Assessment and management

Standardizing care for sexual assault survivors

By Jennifer A. Korkosz, DNP, WHNP-BC

Across the United States, women who seek immediate care following sexual assault can expect to receive thorough and uniform care in a variety of clinical settings. This approach to the acute care of sexual assault survivors comes as a result of the evolving and growing role of sexual assault nurse examiners (SANEs)—nurses who are educated and prepared to follow standardized guidelines and criteria. However, the follow-up care that sexual assault survivors receive from their regular healthcare providers (HCPs) can vary greatly. Many women receive inadequate post-assault care, which may compromise their recovery and even exacerbate the aftereffects of an already harrowing experience. Ensuring that follow-up examinations are every bit as thorough and uniform as the initial care should be a priority for HCPs.

Incomplete or inadequate care in the weeks and months following a sexual assault can lead to long-term physical and mental sequelae. To limit these sequelae, clear-cut standardized clinical guidelines are needed. Using current national recommendations and reports from experts in the field,1-12 together with her own clinical experience and input and advice of 17 community-based advanced practice nursing colleagues who comprised a focus group, the author developed and copyrighted a clinical practice guideline tool that can be used in primary care practices. This tool—a Clinical Flow Sheet Post Sexual Assault©—incorporates all aspects of a patient’s recovery and well-being to support a holistic recuperation.

Jennifer A. Korkosz is Assistant Professor at the Daniel K. Inouye Graduate School of Nursing, Uniformed Services University of the Health Sciences, in Bethesda, Maryland. The views expressed in this project are those of the author and do not reflect the official policy or position of the United States Air Force, Department of Defense, or the U.S. government.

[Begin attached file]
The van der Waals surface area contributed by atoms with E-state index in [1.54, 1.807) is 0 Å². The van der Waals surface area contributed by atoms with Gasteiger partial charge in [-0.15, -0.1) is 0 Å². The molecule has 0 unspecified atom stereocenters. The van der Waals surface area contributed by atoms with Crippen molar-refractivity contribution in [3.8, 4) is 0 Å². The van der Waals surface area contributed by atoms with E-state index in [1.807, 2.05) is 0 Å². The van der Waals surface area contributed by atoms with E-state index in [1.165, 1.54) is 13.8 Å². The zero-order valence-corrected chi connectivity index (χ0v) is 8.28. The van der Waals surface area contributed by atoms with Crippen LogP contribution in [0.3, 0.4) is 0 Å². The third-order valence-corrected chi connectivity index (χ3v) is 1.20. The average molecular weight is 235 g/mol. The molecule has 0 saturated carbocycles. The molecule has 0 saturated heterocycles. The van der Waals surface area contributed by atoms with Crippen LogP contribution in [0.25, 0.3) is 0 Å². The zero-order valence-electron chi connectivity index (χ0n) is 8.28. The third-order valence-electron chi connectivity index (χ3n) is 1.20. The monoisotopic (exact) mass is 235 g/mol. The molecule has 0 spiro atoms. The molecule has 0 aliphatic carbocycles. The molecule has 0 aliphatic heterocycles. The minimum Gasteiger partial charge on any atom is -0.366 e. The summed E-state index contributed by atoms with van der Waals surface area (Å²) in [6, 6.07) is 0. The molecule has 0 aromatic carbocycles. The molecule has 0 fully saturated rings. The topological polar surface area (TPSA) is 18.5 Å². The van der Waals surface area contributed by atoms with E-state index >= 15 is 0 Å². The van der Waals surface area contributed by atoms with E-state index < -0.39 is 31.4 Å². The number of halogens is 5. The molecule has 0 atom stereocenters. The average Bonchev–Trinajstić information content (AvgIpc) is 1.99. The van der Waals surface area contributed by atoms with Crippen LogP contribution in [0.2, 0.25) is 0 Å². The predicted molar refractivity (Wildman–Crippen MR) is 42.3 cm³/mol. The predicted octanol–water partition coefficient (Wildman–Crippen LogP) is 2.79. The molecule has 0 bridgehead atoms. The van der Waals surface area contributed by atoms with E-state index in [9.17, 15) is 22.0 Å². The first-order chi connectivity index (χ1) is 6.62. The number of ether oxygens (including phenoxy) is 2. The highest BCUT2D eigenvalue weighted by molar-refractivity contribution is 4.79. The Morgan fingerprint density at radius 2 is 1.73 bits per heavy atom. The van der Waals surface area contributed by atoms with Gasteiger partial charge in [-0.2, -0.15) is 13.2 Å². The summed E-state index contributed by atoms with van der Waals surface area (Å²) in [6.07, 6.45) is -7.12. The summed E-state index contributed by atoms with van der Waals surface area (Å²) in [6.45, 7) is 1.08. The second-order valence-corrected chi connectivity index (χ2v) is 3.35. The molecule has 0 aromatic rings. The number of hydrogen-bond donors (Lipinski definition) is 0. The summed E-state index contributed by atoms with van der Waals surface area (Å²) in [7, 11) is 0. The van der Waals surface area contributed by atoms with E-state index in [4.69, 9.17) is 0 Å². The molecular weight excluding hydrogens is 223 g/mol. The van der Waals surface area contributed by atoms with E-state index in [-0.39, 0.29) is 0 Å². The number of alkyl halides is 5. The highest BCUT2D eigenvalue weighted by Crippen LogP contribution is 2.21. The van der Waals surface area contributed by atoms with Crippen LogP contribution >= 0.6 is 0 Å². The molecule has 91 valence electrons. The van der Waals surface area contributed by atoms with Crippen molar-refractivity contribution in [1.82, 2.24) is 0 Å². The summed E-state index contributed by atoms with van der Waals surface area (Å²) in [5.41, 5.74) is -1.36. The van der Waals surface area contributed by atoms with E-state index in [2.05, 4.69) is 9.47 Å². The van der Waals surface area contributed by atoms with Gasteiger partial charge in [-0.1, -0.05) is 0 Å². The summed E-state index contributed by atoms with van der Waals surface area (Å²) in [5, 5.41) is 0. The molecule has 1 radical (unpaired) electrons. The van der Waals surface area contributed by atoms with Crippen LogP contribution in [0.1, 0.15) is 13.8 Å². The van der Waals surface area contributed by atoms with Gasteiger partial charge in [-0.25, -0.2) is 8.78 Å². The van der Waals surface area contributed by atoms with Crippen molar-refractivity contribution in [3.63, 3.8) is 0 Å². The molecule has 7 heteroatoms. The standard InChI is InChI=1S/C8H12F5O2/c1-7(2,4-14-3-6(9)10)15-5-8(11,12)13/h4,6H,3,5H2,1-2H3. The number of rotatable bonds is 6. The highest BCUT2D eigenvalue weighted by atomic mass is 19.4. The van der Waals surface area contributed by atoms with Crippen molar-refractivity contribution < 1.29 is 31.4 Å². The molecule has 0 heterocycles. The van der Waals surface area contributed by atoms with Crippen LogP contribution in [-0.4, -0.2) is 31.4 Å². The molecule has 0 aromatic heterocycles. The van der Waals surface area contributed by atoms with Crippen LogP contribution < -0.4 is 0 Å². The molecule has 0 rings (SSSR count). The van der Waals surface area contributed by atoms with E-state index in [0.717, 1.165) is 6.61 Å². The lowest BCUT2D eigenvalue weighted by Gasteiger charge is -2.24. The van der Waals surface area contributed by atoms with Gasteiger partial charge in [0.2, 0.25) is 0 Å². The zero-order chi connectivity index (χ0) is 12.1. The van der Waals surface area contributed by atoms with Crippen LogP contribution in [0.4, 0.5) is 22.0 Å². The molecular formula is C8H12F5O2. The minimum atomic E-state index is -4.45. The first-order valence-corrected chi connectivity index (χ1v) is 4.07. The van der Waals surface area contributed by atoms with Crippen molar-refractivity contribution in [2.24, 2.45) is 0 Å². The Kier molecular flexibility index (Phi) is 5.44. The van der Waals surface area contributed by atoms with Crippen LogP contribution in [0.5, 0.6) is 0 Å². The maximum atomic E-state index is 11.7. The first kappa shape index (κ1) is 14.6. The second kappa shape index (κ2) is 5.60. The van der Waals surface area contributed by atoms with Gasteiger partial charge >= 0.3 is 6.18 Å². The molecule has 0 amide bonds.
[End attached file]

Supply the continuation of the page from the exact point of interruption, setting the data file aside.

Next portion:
References
1. Ackerman DR, Sugar NF, Fine DN, Eckert LO. Sexual assault victims: factors associated with follow-up care. Am J Obstet Gynecol. 2006;194(6):1653-1659.

2. Bates CK. Patient Information: Care After Sexual Assault (Beyond the Basics). 2012. http://www.uptodate.com/contents/care-after-sexual-assault-beyond-the-basics

3. Coker AL, Davis KE, Arias I, et al. Physical and mental health effects of intimate partner violence for men and women. Am J Prev Med. 2002;23(4):260-268.

4. Kapur NA, Windish DM. Health care utilization and unhealthy behaviors among victims of sexual assault in Connecticut: results from a population-based sample. J Gen Intern Med. 2011;26(5):524-530.

5. Linden JA. Clinical practice: care of the adult patient after sexual assault. N Engl J Med. 2011;365(9):834-841.

6. McCall-Hosenfeld JS, Freund KM, Liebschutz JM. Factors associated with sexual assault and time to presentation. Prev Med. 2009;48(6):593-595.

7. Mishel MH. Theories of uncertainty in illness. In: Smith MJ, Liehr PR, eds. Middle Range Theory for Nursing. 3rd ed. New York, NY: Springer Publishing Company; 2014:53-86.

8. Wadsworth P, Van Order P. Care of the sexually assaulted woman. J Nurse Pract. 2012;8(6):433-440.

9. Zinzow HM, Resnick HS, Barr SC, et al. Receipt of post-rape medical care in a national sample of female victims. Am J Prev Med. 2012;43(2):183-187.

10. Prins A, Ouimette P, Kimerling R. Primary Care PTSD Screen (PC-PTSD). 2003. http://www.ptsd.va.gov/professional/assessment/screens/pc-ptsd.asp

11. Maurer DM. Screening for depression. Am Fam Physician. 2012;85(2):139-144.

12. Spitzer RL, Kroenke K, Williams JBW, Lowe B. A brief measure for assessing generalized anxiety disorder. Arch Intern Med. 2006;166:1092-1097.

YOU MAY ALSO ENJOY

Leave a Reply

Your email address will not be published. Required fields are marked *